Nikki and Deja: Substitute Trouble
Written by Karen English
Illustrated by Laura Freeman
We are told in the first book of the Nikki and Deja series that they are the best of friends. As in all satisfying series we see their friendship ripening as they grow in understanding. Deja understands her friend’s love of words, she is going to be a journalist after all, and does not hesitate to ask for help when writing notes and letters.
This book is so suited to second and third graders, themselves living through the experience described in the stories. Substitute teachers are a fact of life. Teachers fall sick, or have other commitments, and have to take time off. Substitute teachers who cannot handle the classroom very well, and children taking advantage of their timidity are also a fact of life.
Mrs. Shelby-Ortiz has a broken ankle, and will be out for a few weeks. Mr. Willow substitutes. He writes his name on the blackboard in letters as small and timid as his teaching. Smart, worldly-wise Deja ticks off all the things he has done wrong, and the ways he could improve:
“Mistake Number One. Actually it’s Mistake Number Ten, Deja thinks. Mr. WIllow should have said very clearly, “You’re on the wrong paragraph. Go to paragraph two.” And then he should have looked at Carlos very sternly. But instead he starts off with “I think….” Deja shakes her head slowly.”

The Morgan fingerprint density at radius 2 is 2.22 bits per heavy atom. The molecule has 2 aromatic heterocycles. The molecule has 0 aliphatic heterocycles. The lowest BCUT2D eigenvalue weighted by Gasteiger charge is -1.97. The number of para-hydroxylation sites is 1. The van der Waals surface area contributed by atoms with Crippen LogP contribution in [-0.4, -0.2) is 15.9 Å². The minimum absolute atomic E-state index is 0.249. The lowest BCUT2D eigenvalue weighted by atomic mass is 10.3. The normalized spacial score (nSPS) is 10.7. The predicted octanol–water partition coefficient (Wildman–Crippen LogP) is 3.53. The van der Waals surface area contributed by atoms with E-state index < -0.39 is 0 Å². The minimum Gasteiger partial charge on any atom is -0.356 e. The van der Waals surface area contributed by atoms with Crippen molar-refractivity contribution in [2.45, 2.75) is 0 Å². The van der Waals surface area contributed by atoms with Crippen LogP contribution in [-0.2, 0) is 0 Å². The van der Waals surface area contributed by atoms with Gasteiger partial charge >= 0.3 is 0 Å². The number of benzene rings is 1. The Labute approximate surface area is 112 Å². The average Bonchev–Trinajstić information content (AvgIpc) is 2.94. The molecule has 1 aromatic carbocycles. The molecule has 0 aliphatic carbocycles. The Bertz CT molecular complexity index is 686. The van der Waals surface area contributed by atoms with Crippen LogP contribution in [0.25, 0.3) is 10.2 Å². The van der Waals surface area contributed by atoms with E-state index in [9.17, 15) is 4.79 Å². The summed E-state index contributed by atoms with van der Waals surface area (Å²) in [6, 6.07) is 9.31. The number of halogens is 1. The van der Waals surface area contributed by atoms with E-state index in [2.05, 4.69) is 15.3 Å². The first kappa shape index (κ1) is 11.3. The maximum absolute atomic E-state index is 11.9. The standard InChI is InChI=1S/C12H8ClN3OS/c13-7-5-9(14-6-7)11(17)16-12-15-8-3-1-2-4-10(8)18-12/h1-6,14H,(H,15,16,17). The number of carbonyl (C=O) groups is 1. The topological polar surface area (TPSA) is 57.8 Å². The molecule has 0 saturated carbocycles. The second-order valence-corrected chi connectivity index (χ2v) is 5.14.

As the day progresses her count goes up:
“Mistake number zillion and three, according to Deja. Don’t ask. Tell.”
She proposes that they write Mr. Willow a note on how things are supposed to be, but make it “Anon..anon”
“Anonymously,” Nikki says easily. Deja asks her how to start the letter. “When my mother has me write letters to my great-aunt Nora, she tells me to start with ‘I hope this letter finds you well….’”
The story takes off from there. Deja and Nikki write the letter and succeed in getting it to Mr. Willow anonymously. Are they prepared for the consequences? Do they even imagine what one simple, helpful letter would lead to? The unknown adds an element of mystery that young readers would enjoy.
As would the teachers. The story gives an easy lead into talking about classroom behavior when there is a substitute. This is a short chapter book that can lead to many reading activities and discussion points, a book and a series that would grace any classroom reading list.